The group also spent hours bouldering, using their hands and feet to at points to crawl over mismatched rocks that had been made slippery by the rain.

As the adventurers struggled to keep their balance, some joked it was like ‘an elaborate game of Twister’ or ‘interpretive dance’.

Andy Airey and Mike Palmer, walking in memory of their daughters Sophie and Beth, carried PAPYRUS flags the entire way as a constant reminder of the cause at hand.

The pair make up two thirds of the ‘3 Dads Walking’ group.

Not only do they raise huge amounts for charity, but they also highlight the impact getting outdoors can have on mental health.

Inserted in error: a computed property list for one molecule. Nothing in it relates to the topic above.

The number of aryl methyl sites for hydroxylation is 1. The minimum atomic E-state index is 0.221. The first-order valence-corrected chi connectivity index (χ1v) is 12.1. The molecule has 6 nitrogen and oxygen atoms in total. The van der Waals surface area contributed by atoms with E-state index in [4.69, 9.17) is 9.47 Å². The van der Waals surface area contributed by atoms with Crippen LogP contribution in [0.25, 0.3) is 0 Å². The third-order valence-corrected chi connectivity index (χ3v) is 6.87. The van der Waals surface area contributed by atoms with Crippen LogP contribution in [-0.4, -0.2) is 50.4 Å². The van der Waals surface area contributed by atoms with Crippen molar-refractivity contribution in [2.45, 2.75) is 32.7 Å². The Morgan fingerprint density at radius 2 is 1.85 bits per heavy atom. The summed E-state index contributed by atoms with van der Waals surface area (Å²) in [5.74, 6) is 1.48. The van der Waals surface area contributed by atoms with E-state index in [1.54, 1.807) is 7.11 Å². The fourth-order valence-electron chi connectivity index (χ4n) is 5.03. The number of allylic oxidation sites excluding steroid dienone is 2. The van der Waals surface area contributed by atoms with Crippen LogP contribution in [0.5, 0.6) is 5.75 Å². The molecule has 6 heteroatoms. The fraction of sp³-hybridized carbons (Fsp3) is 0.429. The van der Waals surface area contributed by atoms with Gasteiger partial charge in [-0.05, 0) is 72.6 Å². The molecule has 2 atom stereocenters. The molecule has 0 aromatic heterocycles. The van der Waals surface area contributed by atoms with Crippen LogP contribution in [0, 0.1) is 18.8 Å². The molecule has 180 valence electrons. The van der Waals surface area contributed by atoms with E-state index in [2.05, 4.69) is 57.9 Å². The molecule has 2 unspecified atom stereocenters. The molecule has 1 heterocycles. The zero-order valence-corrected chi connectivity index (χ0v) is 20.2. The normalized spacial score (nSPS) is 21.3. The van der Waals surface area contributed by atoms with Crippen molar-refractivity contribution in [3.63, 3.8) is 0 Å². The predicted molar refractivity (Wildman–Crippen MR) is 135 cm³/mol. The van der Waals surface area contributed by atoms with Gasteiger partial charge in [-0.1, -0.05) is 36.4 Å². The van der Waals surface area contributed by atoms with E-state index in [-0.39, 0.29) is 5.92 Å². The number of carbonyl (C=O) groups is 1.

Andy, a trustee for PAPYRUS, said: ‘Growing up in the Lake District, it’s something I suppose I knew all along – but the first walking challenge I did with 3 Dads Walking really brought it home.

‘It’s so important to walk and talk, and to do it outdoors.

‘Sitting opposite each other at a table, it’s sometimes hard to talk about personal things – but walking side by side, it’s easier to be honest and to share – and it really does save lives.’

Intrepid hikers returned back from Scafell Pike from around 7.30am onwards on Sunday, greeted by huge cheers and claps from Charity Challenge teams who had prepared a large breakfast.

For many of the participants, it was only then that the sheer scale of their achievement began to sink in.

Allan Graham and Kate Bates had laced up their boots for Kate’s daughter Grace, who they lost to suicide.

The 17-year-old had seeking counselling, but over stretched services meant she hadn’t received any professional support prior to her death.